Colorado Chorale performs Lauridsen's Lux Aeterna and Corigliano's Fern Hill
Date: October 1, 2009
Location: Colorado, USA
Choir type: Community Choirs
Saturday, October 3rd- 7:30 pm
Bethany Lutheran- 4500 East Hampden Ave, Cherry Hills Village CO 80113
Sunday, October 4th- 3:00 pm
Augustana Lutheran- 5000 East Alameda Avenue, Denver, Colorado 80246
Adults $18 and Student/Senior $10
To order tickets call us at 303-446-9207
or visit our website at coloradochorale.org
The Colorado Chorale will join with the Musica Sacra Chamber Orchestra to present acclaimed works of four contemporary American composers, Russell Peck, John Corigliano, Morten Lauridsen, and Gwyneth Walker.
According to Russell Peck, his father “listened to Mozart on the radio, practiced barbershop quartet singing in the basement, and also did radio chorus work with the Detroit Symphony.” Along with Mozart and barbershop, Peck cited Motown as a major influence during his early years. These varied influences come through in his compositions which feature fun and fascinating rhythms and elements that resemble modern pop. His work also employs classical forms and modernharmonies enjoyed by symphony audiences of all ages. Don’t Tread On Me is an orchestral work based on Peck’s quartet, Don’t Tread On Me Or On My String Quartet. Peck’s website writes of the orchestral version, “although it begins in a Mozartian vein, Don’t Tread On Me quickly gets rugged with unequivocal rock influence, and is given a special energy by feroce string crossings.” This rollicking and energetic piece has brought smiles to audiences around the world.
Currently teaching at Juilliard School of Music and holding the position of Distinguished Professor of Music at Lehman College, City University of New York, John Corigliano has won a Pulitzer Prize, several Grammies, the Grawemeyer Award, and an Academy Award. When asked early in his career to set Dylan Thomas’ (1914-1953) poem “Do Not Go Gentle Into That Good Night” to music, Corigliano chose the poem “Fern Hill” instead. The poetry seemed to speak directly to Corigliano. He subsequently revised the 1960 setting of “Fern Hill” several times, eventually including it in A Dylan Thomas Trilogy which includes “Poem in October” and “Poem on His Birthday”. The music and the poem speak liltingly of the simplicity and joy of childhood. Building in subtle drama, it reaches the realization, almost bitterly, of the fleeting quality of time and innocence. The text, the rhythms, and the sonorous and dissonant harmonies envelop the listener.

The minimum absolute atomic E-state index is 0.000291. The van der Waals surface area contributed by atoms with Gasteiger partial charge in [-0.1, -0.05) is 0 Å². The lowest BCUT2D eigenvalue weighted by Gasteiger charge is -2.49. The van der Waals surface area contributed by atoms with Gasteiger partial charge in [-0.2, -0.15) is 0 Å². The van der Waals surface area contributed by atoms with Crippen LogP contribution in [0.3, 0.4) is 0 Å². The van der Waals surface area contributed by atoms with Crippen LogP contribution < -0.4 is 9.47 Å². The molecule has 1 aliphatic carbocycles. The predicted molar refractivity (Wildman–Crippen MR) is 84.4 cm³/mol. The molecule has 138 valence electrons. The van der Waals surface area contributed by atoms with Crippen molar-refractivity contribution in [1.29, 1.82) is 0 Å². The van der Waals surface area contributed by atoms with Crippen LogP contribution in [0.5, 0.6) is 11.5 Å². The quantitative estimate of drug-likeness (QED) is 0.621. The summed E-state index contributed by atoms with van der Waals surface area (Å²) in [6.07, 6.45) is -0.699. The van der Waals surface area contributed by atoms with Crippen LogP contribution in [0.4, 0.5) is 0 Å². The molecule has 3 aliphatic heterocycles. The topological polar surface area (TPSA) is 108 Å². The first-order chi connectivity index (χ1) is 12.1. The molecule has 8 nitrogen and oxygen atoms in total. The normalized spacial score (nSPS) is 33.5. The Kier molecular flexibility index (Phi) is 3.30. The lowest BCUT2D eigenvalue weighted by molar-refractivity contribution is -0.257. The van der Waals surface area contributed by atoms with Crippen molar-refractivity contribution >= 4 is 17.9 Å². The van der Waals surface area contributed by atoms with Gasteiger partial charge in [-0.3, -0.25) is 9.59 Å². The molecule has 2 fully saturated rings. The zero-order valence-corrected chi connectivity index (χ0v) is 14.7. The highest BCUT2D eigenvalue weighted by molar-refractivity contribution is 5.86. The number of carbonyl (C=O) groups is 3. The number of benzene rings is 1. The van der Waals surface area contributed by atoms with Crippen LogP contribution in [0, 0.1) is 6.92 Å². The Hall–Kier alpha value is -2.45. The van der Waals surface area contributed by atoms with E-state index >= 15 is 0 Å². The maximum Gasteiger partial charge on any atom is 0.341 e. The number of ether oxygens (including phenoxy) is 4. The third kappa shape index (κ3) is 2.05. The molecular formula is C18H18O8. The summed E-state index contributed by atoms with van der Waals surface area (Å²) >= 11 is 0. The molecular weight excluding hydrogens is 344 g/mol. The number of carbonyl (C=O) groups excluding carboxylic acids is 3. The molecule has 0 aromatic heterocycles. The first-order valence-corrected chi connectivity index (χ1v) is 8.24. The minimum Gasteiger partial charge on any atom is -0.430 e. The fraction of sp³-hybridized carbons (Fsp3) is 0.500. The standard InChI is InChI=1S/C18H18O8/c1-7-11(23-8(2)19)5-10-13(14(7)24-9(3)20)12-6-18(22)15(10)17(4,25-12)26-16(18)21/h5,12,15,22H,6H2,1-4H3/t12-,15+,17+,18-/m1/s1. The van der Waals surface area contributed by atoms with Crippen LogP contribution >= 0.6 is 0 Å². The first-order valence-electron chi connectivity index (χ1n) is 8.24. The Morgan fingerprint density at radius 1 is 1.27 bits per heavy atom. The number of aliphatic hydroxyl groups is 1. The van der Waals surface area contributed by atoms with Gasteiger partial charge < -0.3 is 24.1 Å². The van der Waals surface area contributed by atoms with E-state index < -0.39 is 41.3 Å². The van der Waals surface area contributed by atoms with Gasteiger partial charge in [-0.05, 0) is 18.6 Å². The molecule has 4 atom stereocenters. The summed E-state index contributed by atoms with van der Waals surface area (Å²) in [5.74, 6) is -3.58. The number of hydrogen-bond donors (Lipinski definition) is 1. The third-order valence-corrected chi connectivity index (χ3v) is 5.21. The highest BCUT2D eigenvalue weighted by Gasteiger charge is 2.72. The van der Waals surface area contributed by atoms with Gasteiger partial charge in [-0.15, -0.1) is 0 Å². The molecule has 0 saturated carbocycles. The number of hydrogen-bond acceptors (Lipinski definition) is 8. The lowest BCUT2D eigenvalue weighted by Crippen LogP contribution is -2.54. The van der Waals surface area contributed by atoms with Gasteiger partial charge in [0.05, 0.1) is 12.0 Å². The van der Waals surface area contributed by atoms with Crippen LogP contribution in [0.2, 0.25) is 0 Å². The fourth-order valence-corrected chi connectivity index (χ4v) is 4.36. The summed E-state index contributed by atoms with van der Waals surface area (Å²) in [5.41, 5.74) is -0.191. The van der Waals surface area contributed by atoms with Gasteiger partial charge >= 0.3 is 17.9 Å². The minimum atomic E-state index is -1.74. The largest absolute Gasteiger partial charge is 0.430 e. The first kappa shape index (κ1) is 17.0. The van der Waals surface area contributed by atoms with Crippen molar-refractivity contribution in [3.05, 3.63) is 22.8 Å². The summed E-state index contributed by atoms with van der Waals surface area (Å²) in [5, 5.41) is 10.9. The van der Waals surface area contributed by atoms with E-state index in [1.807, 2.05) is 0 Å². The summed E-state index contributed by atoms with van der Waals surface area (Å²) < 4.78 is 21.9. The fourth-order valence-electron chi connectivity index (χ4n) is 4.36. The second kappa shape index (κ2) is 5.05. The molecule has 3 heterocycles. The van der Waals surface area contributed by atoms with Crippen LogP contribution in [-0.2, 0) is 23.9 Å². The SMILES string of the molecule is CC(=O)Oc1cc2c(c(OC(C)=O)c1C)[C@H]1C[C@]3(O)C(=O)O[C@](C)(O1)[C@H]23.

In 2007, Morten Lauridsen received the national Medal of Arts “for his composition of radiant choral works combining musical beauty, power and spiritual depth that have thrilled audiences worldwide.” He has been a member of the faculty of USC for more than 30 years and was Composer-in-Residence of the Los Angeles Master Chorale from 1994-2001. Written in 1997, Lux Aeterna, eternal light, was composed for and is dedicated to the Los Angeles Master Chorale and its conductor, Paul Salamunovich. The work is in five movements with text from sacred Latin sources, each containing references to light. Opening with a chant, the work then swells and subsides with lush and unexpected harmonies as it weaves some repeated melody fragments throughout the movements. Lauridsen beautifully portrays the purity and inspiration and healing power of light as the work swirls, rises, falls, and dances, sometimes weightless, always full of energy.
Gwyneth Walker left her faculty position at Oberlin College Conservatory in 1982 to pursue her career as a full time composer. Now living on a dairy farm in Vermont, Gwyneth’s work encompasses concertos for professional soloists and orchestra and folk song settings for school choruses. Influences such as rock, jazz, blues and American folk music color her music in which she expresses her love for life. “The Water is Wide” is one of three parts of River Songs, a piece about rivers and water. This selection features the waves of water in a gentle, peaceful rhythm and melody, with ripples and currents of strings unfolding throughout.
Our concert begins with the music of Russell Peck who said, “In the creative process I don’t imagine pure sound; I imagine myself seated in the audience at the actual premiere. Recording is wonderful for many purposes and makes an abstraction of the sound, which has certain advantages. Yet for me nothing compares with hearing and seeing orchestra musicians on stage making music live with all its drama and immediacy….I say,’you haven’t lived until you’ve heard them live.’” Please join the Colorado Chorale and Musica Sacra with their artistic directors Dr. Frank Eychaner and Dr. Catherine Sailer for an exhilirating and inspiring evening and thank you for sharing the music with us.